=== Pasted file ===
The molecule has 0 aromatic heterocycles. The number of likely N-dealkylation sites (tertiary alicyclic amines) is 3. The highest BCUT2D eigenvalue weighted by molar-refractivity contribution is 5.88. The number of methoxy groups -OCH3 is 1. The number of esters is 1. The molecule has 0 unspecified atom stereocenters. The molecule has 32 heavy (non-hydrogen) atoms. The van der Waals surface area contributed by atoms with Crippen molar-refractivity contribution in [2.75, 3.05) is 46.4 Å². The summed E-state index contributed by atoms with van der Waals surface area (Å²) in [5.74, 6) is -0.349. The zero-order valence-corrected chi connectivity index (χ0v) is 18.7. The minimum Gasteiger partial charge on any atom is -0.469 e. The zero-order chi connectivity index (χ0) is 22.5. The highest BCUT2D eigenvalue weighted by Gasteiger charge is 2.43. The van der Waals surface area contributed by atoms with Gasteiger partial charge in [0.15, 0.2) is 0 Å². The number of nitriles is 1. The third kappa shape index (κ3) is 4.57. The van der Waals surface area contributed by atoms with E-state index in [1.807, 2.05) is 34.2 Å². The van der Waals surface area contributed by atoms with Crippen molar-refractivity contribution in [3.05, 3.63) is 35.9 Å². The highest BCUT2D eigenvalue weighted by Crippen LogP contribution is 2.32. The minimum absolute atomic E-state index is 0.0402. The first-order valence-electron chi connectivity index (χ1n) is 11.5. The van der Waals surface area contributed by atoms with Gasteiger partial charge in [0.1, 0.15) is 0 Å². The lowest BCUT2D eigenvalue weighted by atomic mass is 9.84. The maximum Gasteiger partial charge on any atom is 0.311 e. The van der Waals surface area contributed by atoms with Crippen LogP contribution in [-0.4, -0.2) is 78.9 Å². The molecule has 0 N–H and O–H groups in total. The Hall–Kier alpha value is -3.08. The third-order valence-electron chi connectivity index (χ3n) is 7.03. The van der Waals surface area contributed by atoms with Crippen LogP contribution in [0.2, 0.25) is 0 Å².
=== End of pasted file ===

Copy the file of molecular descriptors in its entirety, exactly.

The molecule has 0 aromatic heterocycles. The number of likely N-dealkylation sites (tertiary alicyclic amines) is 3. The highest BCUT2D eigenvalue weighted by molar-refractivity contribution is 5.88. The number of methoxy groups -OCH3 is 1. The number of esters is 1. The molecule has 0 unspecified atom stereocenters. The molecule has 32 heavy (non-hydrogen) atoms. The van der Waals surface area contributed by atoms with Crippen molar-refractivity contribution in [2.75, 3.05) is 46.4 Å². The summed E-state index contributed by atoms with van der Waals surface area (Å²) in [5.74, 6) is -0.349. The zero-order valence-corrected chi connectivity index (χ0v) is 18.7. The minimum Gasteiger partial charge on any atom is -0.469 e. The zero-order chi connectivity index (χ0) is 22.5. The highest BCUT2D eigenvalue weighted by Gasteiger charge is 2.43. The van der Waals surface area contributed by atoms with Gasteiger partial charge in [0.15, 0.2) is 0 Å². The number of nitriles is 1. The third kappa shape index (κ3) is 4.57. The van der Waals surface area contributed by atoms with E-state index in [1.807, 2.05) is 34.2 Å². The van der Waals surface area contributed by atoms with Crippen molar-refractivity contribution in [3.05, 3.63) is 35.9 Å². The highest BCUT2D eigenvalue weighted by Crippen LogP contribution is 2.32. The minimum absolute atomic E-state index is 0.0402. The first-order valence-electron chi connectivity index (χ1n) is 11.5. The van der Waals surface area contributed by atoms with Gasteiger partial charge in [0.1, 0.15) is 0 Å². The lowest BCUT2D eigenvalue weighted by atomic mass is 9.84. The maximum Gasteiger partial charge on any atom is 0.311 e. The van der Waals surface area contributed by atoms with Crippen LogP contribution in [-0.4, -0.2) is 78.9 Å². The molecule has 0 N–H and O–H groups in total. The Hall–Kier alpha value is -3.08. The third-order valence-electron chi connectivity index (χ3n) is 7.03. The van der Waals surface area contributed by atoms with Crippen LogP contribution in [0.2, 0.25) is 0 Å².